Who Is a Woman?


A woman is an adult female person. That’s according to the Merriam-Webster, Oxford English Dictionary, and Cambridge Dictionary. Until recently, these definitions have been similar in each of the three English dictionaries. Before modern science and technology, everyone assumed people were either male or female. However, as we now know, gender is a social construct. This largely changed with the advent of the modern world. And yet, some cultures have continued to use outdated definitions of the term.

Phyllis Schlafly

Phyllis Schlafly is an American constitutional lawyer, author, and conservative activist. She is known for opposing modern feminism and is an advocate for conservative values. Schlafly was the president of one of the largest women’s Republican organizations in the country, the Eagle Forum. She was also a housewife prior to 1972, and fought for gender equality. She authored a book, The Positive Woman, that compared traditional values to the ideals of the feminist movement.

While married to a successful businessman, Schlafly was active in the community. She served as a board member for the YWCA and as President of the Radcliffe Club in St. Louis. She also participated in various fund drives. In addition, she was active in the Illinois Federation of Republican Women and the Daughters of the American Revolution. Despite being so active in the community, Schlafly remained focused on her home life.

In the book “Phyllis Schlafly is a Woman,” Waller captures the power of grassroots conservative politics. Schlafly unites her base with a steely resolve. She recognizes the Left is splintered, and tries to counteract this by rallying the base. In the process, she also makes the libbers the heroes. So while Phyllis Schlafly may not be the most charismatic of political figures, she nonetheless embodies the essence of the conservative movement.

Brown Jackson

Amy Jackson is one of the most prominent Black women in the United States, and her appointment to the U.S. Supreme Court is an unprecedented milestone for a woman of color. Jackson has extensive legal experience and impressive credentials. As a federal public defender, she worked on the United States Sentencing Commission. She has also held private practice. Her confirmation to the Supreme Court is the result of a bipartisan effort. Her supporters include Democratic Party members and law enforcement organizations.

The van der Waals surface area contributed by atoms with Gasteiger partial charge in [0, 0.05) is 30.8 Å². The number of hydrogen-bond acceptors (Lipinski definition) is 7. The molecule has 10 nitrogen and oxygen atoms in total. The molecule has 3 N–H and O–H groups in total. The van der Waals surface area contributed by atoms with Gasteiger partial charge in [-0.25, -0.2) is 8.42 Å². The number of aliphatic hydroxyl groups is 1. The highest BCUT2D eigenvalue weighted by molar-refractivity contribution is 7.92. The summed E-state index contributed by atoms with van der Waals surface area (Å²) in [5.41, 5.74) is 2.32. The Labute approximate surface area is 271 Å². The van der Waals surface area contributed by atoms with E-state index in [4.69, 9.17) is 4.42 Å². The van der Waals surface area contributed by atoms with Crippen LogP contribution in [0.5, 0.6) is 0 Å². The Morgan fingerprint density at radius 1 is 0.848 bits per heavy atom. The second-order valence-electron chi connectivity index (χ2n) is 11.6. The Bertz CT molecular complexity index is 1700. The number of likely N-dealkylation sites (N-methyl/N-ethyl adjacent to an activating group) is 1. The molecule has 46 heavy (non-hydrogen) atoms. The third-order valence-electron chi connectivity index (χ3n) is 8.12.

In one case, Ketanji Brown Jackson claimed that biology defines a woman. She also attacked trans people and said that she would not rule them out. In another case, James v. United States, Jackson wrote that plaintiff Bukola Alibalogun is a woman of African descent. In Rothe Development, Inc. v. Department of Defense, she called plaintiffs “women-owned small businesses.” The sexism and discrimination revolving around the term “woman” made her nomination a controversial one.

Ketanji Brown Jackson is a qualified nominee for the Supreme Court. She is a woman with a background in criminal law and a passion for helping people with a diverse set of experiences. She clerked for former Supreme Court justice Stephen Breyer, served on two lower-court judges, and was appointed to the United States Sentencing Commission. In addition, she has substantial experience in the legal field and has signed a letter of support from over 200 Black women law professors and deans.